I mentioned the similarities to Margaret Sparrow by email, and sent her a scan of the pages. She hasn’t read McLeod’s book yet, but replied that it was “good to see abortion stories as just part of the web of life portrayed in a novel”. (Another local writer who has done this in fiction is Dame Fiona Kidman, including in her book of short stories The Trouble With Fire.)

The women’s spirituality movement plays a big part in the chapters on the 1980s then, into the 1990s, when Ngaio is overseas again, traveling to conferences, festivals and shows in the United States and Britain. The 90s was less engaging to me perhaps because of the busy itinerary, but it introduces the reader to the new(ish) politics of gender identity that made – and continue to make – once-radical gay and lesbian struggles look tame, almost narrow.
The final chapter, “Cunning, Baffling, Powerful,” opens in 2000, and Ngaio is in rehab for alcoholism: “My first therapist, three years before, had classified me as a ‘functioning alcoholic’, which meant, she said, ‘that you are surviving while drinking a ridiculously large amount, but you’re certainly not thriving.” Now, though, Ngaio’s “liver is shot” and she’s been told to stop drinking or die. Being in an institution reminds her – and the reader – of that trip to the mental hospital in Nelson 40 years earlier, but McLeod doesn’t press the link. “I wished I had some of the cherries we used to eat then,” is all Ngaio thinks.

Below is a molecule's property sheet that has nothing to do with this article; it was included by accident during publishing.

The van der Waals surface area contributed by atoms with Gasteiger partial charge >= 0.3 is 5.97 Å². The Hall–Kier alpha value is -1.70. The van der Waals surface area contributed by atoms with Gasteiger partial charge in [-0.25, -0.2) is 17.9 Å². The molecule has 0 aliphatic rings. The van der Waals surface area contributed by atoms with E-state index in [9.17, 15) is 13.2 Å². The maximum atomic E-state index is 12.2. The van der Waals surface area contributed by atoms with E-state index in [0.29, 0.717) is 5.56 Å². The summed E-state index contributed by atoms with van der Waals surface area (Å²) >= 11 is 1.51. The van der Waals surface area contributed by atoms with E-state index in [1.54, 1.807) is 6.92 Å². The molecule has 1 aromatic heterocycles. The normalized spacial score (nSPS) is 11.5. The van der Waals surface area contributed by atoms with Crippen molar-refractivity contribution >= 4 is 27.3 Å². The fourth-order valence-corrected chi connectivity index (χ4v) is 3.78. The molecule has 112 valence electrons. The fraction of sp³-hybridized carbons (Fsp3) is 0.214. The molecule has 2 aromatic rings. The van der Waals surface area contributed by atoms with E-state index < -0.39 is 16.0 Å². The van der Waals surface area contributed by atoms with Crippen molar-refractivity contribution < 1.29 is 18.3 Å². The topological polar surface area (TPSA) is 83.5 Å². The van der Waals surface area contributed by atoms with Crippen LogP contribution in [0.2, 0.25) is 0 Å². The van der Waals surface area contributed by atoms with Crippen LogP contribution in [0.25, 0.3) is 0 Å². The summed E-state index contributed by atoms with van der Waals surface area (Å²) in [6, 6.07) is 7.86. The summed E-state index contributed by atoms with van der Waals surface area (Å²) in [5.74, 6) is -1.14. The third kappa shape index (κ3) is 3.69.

Links etc.

Aorewa McLeod took part in an event called “Remarkable Women” at the recent Auckland Writers and Readers Festival that perhaps some readers attended (I wasn’t able to get to Auckland) or have written about (links welcome in comments).  
Carole Beu of the Women’s Bookshop (where the book was launched) talks about the book with Lindsey Dawson on FaceTV


AnneE said...

Thanks for this fascinating post. Aorewa talked about her book and about autobiographical fiction at a shared session on memoir, biography and autobiography, with Hilary Lapsley, Joanne Drayton and me, at the Women's Studies Association Conference in April. I'm looking forward to reading it - and yours, Alison.

Anonymous said...

autobiographical fiction...?

Is that making up stuff about yourself? Oxymoron.